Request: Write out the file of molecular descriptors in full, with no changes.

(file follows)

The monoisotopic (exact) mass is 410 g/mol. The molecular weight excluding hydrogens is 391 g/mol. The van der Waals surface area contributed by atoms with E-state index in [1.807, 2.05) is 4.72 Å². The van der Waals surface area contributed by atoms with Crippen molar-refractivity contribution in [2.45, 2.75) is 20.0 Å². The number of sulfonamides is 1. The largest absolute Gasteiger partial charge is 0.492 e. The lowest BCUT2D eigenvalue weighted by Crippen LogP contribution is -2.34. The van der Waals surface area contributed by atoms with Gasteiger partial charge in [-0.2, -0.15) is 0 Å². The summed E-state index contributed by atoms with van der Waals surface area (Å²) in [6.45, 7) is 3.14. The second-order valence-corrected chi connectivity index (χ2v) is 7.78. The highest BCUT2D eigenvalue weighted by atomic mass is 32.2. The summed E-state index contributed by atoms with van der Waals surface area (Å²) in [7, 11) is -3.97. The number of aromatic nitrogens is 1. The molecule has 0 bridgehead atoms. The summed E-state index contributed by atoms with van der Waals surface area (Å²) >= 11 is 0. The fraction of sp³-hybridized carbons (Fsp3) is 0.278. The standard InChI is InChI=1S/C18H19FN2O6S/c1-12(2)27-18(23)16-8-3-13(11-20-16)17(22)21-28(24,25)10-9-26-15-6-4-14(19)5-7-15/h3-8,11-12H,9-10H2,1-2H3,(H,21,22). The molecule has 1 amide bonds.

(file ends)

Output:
The monoisotopic (exact) mass is 410 g/mol. The molecular weight excluding hydrogens is 391 g/mol. The van der Waals surface area contributed by atoms with E-state index in [1.807, 2.05) is 4.72 Å². The van der Waals surface area contributed by atoms with Crippen molar-refractivity contribution in [2.45, 2.75) is 20.0 Å². The number of sulfonamides is 1. The largest absolute Gasteiger partial charge is 0.492 e. The lowest BCUT2D eigenvalue weighted by Crippen LogP contribution is -2.34. The van der Waals surface area contributed by atoms with Gasteiger partial charge in [-0.2, -0.15) is 0 Å². The summed E-state index contributed by atoms with van der Waals surface area (Å²) in [6.45, 7) is 3.14. The second-order valence-corrected chi connectivity index (χ2v) is 7.78. The highest BCUT2D eigenvalue weighted by atomic mass is 32.2. The summed E-state index contributed by atoms with van der Waals surface area (Å²) in [7, 11) is -3.97. The number of aromatic nitrogens is 1. The molecule has 0 bridgehead atoms. The summed E-state index contributed by atoms with van der Waals surface area (Å²) >= 11 is 0. The fraction of sp³-hybridized carbons (Fsp3) is 0.278. The standard InChI is InChI=1S/C18H19FN2O6S/c1-12(2)27-18(23)16-8-3-13(11-20-16)17(22)21-28(24,25)10-9-26-15-6-4-14(19)5-7-15/h3-8,11-12H,9-10H2,1-2H3,(H,21,22). The molecule has 1 amide bonds.